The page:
ftp, svgalib and who/proc problem

ftp, svgalib and who/proc problem

Post by Matthew Ston » Wed, 24 Sep 1997 04:00:00

I seem to be having a problem with my Linux system..  I have two linux
boxes one Redhat, the other Debian hooked together via Ethernet.  The
first problem is that I can't ftp into my Redhat box as a regular.
Whatever I try I always get a bad login.  The othre two problems are with
my Debian box.  when I try and run a program needing the svgalib.. It
doesn't work.  when I run it from a virtual console I get the following
svgalib: cannot get I/O persmissions.

When I try the same program it goes:
[svgalib: allocated virtual console #8] but when I go over to console 8 I
ioctl(VT_WAITACTIVE) Operation not permitted

Now I can run this in root but when I try and run it as a regular user I
can't.  The last problem I am having is in Debia.  I updated the packages
but now my w & who are messed up a bit.  When I do a w my X terminals now
don't show up and if I telnet into my machine it shows up abut when I
logoff and do a who it still says I am there.  It's not updating the utmp
or something.  I did update the procsfs system but still having this
trouble.  Anwyays ideas would be appreciated.



1. PROPOSAL: /proc standards (was dot-proc interface [was: /proc

Just think about it for a minute.

There are three ways to address "/proc":
 - 100% binary interface
  * human interaction doesn't belong in the kernel - period.
 - optimally formated text
  * not designed for humans, but in human format ("text")
 - human readable
  * thus the entire OS is reduced to "cat" and "echo"

Providing more than one interface/format means code duplication.  It doesn't
matter how much is actually compiled.  Someone has to write it.  Others have
to maintain it.  Suddenly a change in one place becomes a change in dozens
of places.

Personally, I vote for a 100% binary interface. (no surprise there.)  It
makes things in kernel land so much cleaner, faster, and smaller.  Yes,
it increases the demands on userland to some degree.  However, printf/scanf
is one hell of a lot more wasteful than a simple mov.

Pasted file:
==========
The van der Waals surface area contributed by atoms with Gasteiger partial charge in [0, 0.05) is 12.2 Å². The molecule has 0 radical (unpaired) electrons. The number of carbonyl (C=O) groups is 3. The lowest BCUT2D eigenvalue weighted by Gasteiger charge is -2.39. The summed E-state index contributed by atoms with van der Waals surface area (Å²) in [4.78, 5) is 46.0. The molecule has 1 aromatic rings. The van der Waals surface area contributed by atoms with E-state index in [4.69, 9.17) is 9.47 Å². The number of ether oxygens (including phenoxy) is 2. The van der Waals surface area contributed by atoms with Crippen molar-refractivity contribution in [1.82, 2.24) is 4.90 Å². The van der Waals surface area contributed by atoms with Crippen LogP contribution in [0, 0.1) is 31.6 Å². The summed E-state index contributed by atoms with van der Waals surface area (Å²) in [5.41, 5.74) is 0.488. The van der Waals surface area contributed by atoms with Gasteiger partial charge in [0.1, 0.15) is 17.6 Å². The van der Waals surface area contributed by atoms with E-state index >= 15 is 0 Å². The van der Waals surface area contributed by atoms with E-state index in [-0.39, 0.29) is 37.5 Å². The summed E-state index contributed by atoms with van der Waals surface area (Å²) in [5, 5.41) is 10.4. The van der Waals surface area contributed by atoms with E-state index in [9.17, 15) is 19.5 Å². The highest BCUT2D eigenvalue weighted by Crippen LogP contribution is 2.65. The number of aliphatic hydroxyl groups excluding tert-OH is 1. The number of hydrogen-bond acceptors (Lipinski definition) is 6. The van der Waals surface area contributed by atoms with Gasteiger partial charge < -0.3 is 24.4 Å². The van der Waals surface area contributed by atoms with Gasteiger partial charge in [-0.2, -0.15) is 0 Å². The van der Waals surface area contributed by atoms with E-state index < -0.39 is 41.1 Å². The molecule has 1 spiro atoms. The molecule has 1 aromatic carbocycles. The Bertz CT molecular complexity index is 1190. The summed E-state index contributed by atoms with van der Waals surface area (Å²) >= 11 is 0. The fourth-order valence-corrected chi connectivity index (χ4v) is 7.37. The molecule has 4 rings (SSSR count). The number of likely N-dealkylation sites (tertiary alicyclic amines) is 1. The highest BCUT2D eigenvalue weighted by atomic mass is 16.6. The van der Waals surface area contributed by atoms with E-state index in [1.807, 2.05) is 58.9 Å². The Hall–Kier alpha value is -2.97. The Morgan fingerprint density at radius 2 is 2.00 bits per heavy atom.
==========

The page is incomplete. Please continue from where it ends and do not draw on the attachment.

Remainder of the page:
For my worst case scenerio, answer this:
  How do you tell how many processors are in a Linux box?

The kernel already knows this, but it isn't exposed to userland.  So, one
must resort to ass-backward, stupid shit like counting entries in
/proc/cpuinfo.  And to make things even worse, the format is different for
every arch! (I've been bitching about this for four (4) years.)

And for those misguided people who think processing text is faster than
binary, you're idiots.  The values start out as binary, get converted to
text, copied to the user, and then converted back to binary.  How the hell
is that faster than copying the original binary value? (Answer: it isn't.)

And those who *will* complain that binary structures are hard to work with,
(you're idiots too :-)) a struct is far easier to deal with than text
processing, esp. for anyone who knows what they are doing.  Yes, changes
to the struct do tend to break applications, but the same thing happens
to text based inputs as well.  Perhaps some of you will remember the stink
that arose when the layout of /proc/meminfo changed (and broke, basically,


To unsubscribe from this list: send the line "unsubscribe linux-kernel" in

More majordomo info at  http://vger.kernel.org/majordomo-info.html
Please read the FAQ at  http://www.tux.org/lkml/

2. Voodoo cards in Alpha

3. PROPOSAL: /proc standards (was dot-proc interface [was: /proc stuff])

4. advice about ADSL

5. Matrox Mystique ands X.

6. mandrake 8.1 too buggy to use!

7. /proc/stat description for proc.txt

8. help with 'GRUB hard disk error'

9. /proc/mounts or /proc/mtab

10. what does /proc or proc stand for?

11. /proc/net/tcp and /proc/net/udp

12. /proc/kcore vs. /proc/meminfo

13. /proc/<pid>/stat does not jive with proc(5) man page